Two Sierra Leonean JHR trainers of the program known as TTT ( Train the trainers) made history recently.
They had the opportunity to conduct a workshop for another international NGO, Handicap International. This is the first time that JHR trainers in the TTT program have provided training workshops for an NGO besides JHR.
Martha Kargbo and Kevin Lamdo are both in the TTT program,which means they are being trained to become full time journalism trainers themselves for other local journalists in the country.
Kargbo and Lamdo spent an entire afternoon providing the training to volunteers who work with people facing disabilities. Some of the workers are also living with disabilities themselves. The aim was to improve how they write reports and issues they are working on.
Kargbo says it is a step in the right direction for JHR, “Partnering with other NGO’s that are dealing with human rights issues especially disabilities, it’s a very good thing because we are giving support, ” she says.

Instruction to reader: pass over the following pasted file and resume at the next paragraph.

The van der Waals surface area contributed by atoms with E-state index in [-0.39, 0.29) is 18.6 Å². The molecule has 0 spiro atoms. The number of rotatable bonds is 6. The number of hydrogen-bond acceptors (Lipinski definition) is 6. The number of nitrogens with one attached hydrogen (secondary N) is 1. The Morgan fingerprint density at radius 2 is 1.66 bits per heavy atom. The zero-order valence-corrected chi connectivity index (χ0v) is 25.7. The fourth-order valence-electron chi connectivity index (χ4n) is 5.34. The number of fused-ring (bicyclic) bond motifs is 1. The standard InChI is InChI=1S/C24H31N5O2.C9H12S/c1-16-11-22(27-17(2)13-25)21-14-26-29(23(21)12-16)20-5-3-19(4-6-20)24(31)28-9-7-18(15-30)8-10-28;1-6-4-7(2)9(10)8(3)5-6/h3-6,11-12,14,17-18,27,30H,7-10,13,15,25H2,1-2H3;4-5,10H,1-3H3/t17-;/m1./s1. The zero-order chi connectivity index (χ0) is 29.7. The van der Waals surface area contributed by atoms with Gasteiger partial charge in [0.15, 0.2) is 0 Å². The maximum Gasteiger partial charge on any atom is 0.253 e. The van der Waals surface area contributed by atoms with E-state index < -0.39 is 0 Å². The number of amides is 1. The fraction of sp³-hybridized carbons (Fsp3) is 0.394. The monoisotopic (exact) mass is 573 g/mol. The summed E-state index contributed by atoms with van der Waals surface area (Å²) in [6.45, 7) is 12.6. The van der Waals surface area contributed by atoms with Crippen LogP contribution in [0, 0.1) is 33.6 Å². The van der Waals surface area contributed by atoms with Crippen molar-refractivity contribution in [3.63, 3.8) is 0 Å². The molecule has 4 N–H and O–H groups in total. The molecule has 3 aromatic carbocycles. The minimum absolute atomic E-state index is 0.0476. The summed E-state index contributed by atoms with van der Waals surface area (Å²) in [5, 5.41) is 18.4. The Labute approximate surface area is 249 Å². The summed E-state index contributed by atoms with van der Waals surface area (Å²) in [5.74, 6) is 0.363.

She says they went through tips in story writing, including the 5 w’s (who, what, when, where and why).
Kargbo says putting a human face to the story was also emphasized and quoting conventions in reports such as the Universal Declaration on Human Rights.
Joanne Lee is a coordinator for physical rehabilitation and health programs. She says she saw this workshop as a good opportunity to increase training for their workers. She hopes they will have the skills to report both positive and negative things they are seeing in their work and to lobby and advocate for people with disabilities. Lee was pleased with the workshop from the JHR trainers.
” One thing we really liked is that it is delivered by local journalists to local workers,” says Lee, “That is a strength, they are here and understand the Sierra Leone connection and give the right skills, so there is potential for future work on this kind of thing.”
Mariama Jalloh was one of the participants and says the workshop was useful
Especially learning about the 5 w’s and she plans to apply it to her work now.
Jalloh hopes JHR and Handicap International will continue to partner, she says through training they will have more knowledge on how to work for people with disabilities.